In November 2017, Washington and Lee University held its first DataCon, a new event for students. The two-day program was designed to highlight the impacts and career paths for data analytics, big data and statistical computing across a variety of industries. The gathering brought together students, faculty, staff and alumni for a series of discussions and networking opportunities around data sciences in both academic and professional life, including ways that analytics are used in the fields of advertising, finance and technology.
In June 2017, a LACOL birds-of-a-feather group has formed around Data Sciences. This reflects common interests in sharing around the various ways students learn about and work with data across the liberal arts.
This group is planning a follow up meeting. More details soon.
Vassar College hosted its first DataFest, an American Statistical Association sponsored weekend-long data analysis competition from Friday April 8 to Sunday April 10, 2016. (See also Vassar DataFest 2017.) Student response was enthusiastic; approximately 40 students (9 teams) representing 9 different single majors and 6 different double major combinations participated in DataFest. Generous support was provided by Vassar administrative offices and academic departments across disciplines, as well as external companies.
On Friday evening, the large and messy datasets from Ticketmaster were revealed to the students in a kick-off event. Over the next 48 hours, each team developed their own research question and worked together to analyze and gain insights into the data. Throughout the weekend, over a dozen Vassar faculty members and professionals from the Poughkeepsie area volunteered as consultants. On Sunday afternoon, each team presented their findings to the other teams and a panel of volunteer judges.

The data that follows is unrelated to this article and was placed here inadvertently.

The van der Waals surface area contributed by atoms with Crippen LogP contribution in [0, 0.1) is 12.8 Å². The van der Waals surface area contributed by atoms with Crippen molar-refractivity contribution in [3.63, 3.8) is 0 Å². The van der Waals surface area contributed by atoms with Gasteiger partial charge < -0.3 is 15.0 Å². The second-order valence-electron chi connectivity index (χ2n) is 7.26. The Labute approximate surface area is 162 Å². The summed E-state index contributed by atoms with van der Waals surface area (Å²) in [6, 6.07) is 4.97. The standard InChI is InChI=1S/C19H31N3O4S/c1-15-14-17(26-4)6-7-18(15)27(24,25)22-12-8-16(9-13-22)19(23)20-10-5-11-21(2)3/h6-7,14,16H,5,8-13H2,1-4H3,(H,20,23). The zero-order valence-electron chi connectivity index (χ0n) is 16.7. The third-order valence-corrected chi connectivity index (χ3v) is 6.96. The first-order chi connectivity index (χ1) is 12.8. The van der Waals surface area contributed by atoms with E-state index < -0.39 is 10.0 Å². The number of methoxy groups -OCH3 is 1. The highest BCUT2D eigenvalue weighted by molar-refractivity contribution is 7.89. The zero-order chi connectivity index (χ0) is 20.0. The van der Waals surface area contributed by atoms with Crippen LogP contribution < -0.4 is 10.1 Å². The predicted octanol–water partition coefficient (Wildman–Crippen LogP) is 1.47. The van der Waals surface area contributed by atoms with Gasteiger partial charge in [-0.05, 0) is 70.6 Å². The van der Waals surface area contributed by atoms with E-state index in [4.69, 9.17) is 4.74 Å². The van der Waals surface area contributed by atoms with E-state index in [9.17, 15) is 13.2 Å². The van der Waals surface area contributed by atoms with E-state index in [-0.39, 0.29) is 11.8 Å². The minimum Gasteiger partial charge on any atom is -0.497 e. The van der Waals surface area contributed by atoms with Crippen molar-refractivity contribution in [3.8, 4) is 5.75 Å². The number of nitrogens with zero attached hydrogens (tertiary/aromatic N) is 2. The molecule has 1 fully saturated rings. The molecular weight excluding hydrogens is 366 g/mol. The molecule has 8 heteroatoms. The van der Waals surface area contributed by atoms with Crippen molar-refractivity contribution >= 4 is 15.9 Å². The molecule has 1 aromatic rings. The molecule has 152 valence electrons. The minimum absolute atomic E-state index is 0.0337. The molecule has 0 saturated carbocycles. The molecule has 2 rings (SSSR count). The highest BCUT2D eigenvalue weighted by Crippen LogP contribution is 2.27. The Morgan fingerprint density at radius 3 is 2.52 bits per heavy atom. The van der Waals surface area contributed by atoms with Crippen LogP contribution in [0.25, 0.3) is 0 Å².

The weekend involved challenging and multi-dimensional problem solving. Students faced such questions as, How to formulate an appropriate research question? Can a subset of variables in the dataset answer the research question? How to best visualize the data? Do we need any external sources to complement our analysis, and if so, can we access them? What are the best statistical methods to tackle the question? How to implement the chosen methods on a large dataset using statistical software? What key messages to conclude from our findings? How to most effectively communicate our findings to a judge panel and other participants, in 15 minutes? How to work with others with different skill sets and background? How to best utilize the strengths of all team members? How to work under time pressure and make compromises, if necessary?
Overall, participating in DataFest involved scientific reasoning, critical thinking, teamwork, communication and more. Such an experience is valuable for students in any stage of their academic career.